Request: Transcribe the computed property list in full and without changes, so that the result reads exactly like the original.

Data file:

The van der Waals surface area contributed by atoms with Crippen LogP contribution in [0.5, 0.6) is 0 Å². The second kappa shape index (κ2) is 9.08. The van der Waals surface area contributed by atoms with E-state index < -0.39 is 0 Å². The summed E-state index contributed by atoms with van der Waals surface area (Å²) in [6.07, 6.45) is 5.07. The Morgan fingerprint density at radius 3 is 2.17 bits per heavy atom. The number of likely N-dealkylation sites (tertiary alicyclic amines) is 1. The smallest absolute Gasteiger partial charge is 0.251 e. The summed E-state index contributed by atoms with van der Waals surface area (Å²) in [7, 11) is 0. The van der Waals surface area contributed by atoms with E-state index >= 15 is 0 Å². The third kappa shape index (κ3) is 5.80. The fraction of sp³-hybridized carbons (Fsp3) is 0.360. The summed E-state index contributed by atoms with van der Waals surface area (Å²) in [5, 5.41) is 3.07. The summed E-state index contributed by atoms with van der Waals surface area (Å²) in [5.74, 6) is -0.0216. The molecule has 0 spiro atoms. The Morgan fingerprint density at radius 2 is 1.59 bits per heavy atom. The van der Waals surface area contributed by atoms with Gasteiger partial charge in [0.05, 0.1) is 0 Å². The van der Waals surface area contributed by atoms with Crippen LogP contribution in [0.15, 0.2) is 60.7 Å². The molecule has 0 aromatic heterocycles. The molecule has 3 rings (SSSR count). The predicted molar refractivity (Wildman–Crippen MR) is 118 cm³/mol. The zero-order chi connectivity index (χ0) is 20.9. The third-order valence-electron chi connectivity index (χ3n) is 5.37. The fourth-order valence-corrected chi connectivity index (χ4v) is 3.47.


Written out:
The van der Waals surface area contributed by atoms with Crippen LogP contribution in [0.5, 0.6) is 0 Å². The second kappa shape index (κ2) is 9.08. The van der Waals surface area contributed by atoms with E-state index < -0.39 is 0 Å². The summed E-state index contributed by atoms with van der Waals surface area (Å²) in [6.07, 6.45) is 5.07. The Morgan fingerprint density at radius 3 is 2.17 bits per heavy atom. The number of likely N-dealkylation sites (tertiary alicyclic amines) is 1. The smallest absolute Gasteiger partial charge is 0.251 e. The summed E-state index contributed by atoms with van der Waals surface area (Å²) in [7, 11) is 0. The van der Waals surface area contributed by atoms with E-state index >= 15 is 0 Å². The third kappa shape index (κ3) is 5.80. The fraction of sp³-hybridized carbons (Fsp3) is 0.360. The summed E-state index contributed by atoms with van der Waals surface area (Å²) in [5, 5.41) is 3.07. The summed E-state index contributed by atoms with van der Waals surface area (Å²) in [5.74, 6) is -0.0216. The molecule has 0 spiro atoms. The Morgan fingerprint density at radius 2 is 1.59 bits per heavy atom. The van der Waals surface area contributed by atoms with Gasteiger partial charge in [0.05, 0.1) is 0 Å². The van der Waals surface area contributed by atoms with Crippen LogP contribution in [0.15, 0.2) is 60.7 Å². The molecule has 0 aromatic heterocycles. The molecule has 3 rings (SSSR count). The predicted molar refractivity (Wildman–Crippen MR) is 118 cm³/mol. The zero-order chi connectivity index (χ0) is 20.9. The third-order valence-electron chi connectivity index (χ3n) is 5.37. The fourth-order valence-corrected chi connectivity index (χ4v) is 3.47.